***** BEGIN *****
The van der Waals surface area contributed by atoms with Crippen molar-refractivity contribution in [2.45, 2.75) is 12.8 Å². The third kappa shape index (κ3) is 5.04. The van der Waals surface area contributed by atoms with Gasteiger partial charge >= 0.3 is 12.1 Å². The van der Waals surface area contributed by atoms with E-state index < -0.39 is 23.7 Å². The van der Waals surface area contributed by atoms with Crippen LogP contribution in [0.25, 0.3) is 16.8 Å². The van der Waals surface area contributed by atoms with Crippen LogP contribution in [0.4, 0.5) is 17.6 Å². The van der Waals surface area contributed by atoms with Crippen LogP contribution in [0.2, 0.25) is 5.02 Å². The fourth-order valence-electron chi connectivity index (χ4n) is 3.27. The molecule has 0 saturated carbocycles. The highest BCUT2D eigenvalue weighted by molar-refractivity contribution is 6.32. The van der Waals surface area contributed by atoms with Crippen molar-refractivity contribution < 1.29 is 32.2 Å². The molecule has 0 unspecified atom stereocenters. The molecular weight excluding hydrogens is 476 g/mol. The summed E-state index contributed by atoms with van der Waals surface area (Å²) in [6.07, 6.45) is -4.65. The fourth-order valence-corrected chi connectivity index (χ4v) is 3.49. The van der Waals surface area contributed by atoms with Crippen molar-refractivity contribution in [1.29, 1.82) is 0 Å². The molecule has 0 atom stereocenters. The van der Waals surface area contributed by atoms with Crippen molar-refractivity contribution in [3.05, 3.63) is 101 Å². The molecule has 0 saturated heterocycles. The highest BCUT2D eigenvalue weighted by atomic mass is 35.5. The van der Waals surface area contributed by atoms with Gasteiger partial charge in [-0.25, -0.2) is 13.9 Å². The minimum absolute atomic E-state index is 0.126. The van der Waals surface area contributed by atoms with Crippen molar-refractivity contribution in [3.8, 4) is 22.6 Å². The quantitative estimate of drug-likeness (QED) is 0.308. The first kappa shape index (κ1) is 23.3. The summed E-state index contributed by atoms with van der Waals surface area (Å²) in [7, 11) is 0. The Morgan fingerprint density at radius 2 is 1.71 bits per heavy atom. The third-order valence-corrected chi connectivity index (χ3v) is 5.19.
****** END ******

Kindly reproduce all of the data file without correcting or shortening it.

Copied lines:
The van der Waals surface area contributed by atoms with Crippen molar-refractivity contribution in [2.45, 2.75) is 12.8 Å². The third kappa shape index (κ3) is 5.04. The van der Waals surface area contributed by atoms with Gasteiger partial charge >= 0.3 is 12.1 Å². The van der Waals surface area contributed by atoms with E-state index < -0.39 is 23.7 Å². The van der Waals surface area contributed by atoms with Crippen LogP contribution in [0.25, 0.3) is 16.8 Å². The van der Waals surface area contributed by atoms with Crippen LogP contribution in [0.4, 0.5) is 17.6 Å². The van der Waals surface area contributed by atoms with Crippen LogP contribution in [0.2, 0.25) is 5.02 Å². The fourth-order valence-electron chi connectivity index (χ4n) is 3.27. The molecule has 0 saturated carbocycles. The highest BCUT2D eigenvalue weighted by molar-refractivity contribution is 6.32. The van der Waals surface area contributed by atoms with Crippen molar-refractivity contribution < 1.29 is 32.2 Å². The molecule has 0 unspecified atom stereocenters. The molecular weight excluding hydrogens is 476 g/mol. The summed E-state index contributed by atoms with van der Waals surface area (Å²) in [6.07, 6.45) is -4.65. The fourth-order valence-corrected chi connectivity index (χ4v) is 3.49. The van der Waals surface area contributed by atoms with Crippen molar-refractivity contribution in [1.29, 1.82) is 0 Å². The molecule has 0 atom stereocenters. The van der Waals surface area contributed by atoms with Crippen molar-refractivity contribution in [3.05, 3.63) is 101 Å². The molecule has 0 saturated heterocycles. The highest BCUT2D eigenvalue weighted by atomic mass is 35.5. The van der Waals surface area contributed by atoms with Gasteiger partial charge in [-0.25, -0.2) is 13.9 Å². The minimum absolute atomic E-state index is 0.126. The van der Waals surface area contributed by atoms with Crippen molar-refractivity contribution in [3.8, 4) is 22.6 Å². The quantitative estimate of drug-likeness (QED) is 0.308. The first kappa shape index (κ1) is 23.3. The summed E-state index contributed by atoms with van der Waals surface area (Å²) in [7, 11) is 0. The Morgan fingerprint density at radius 2 is 1.71 bits per heavy atom. The third-order valence-corrected chi connectivity index (χ3v) is 5.19.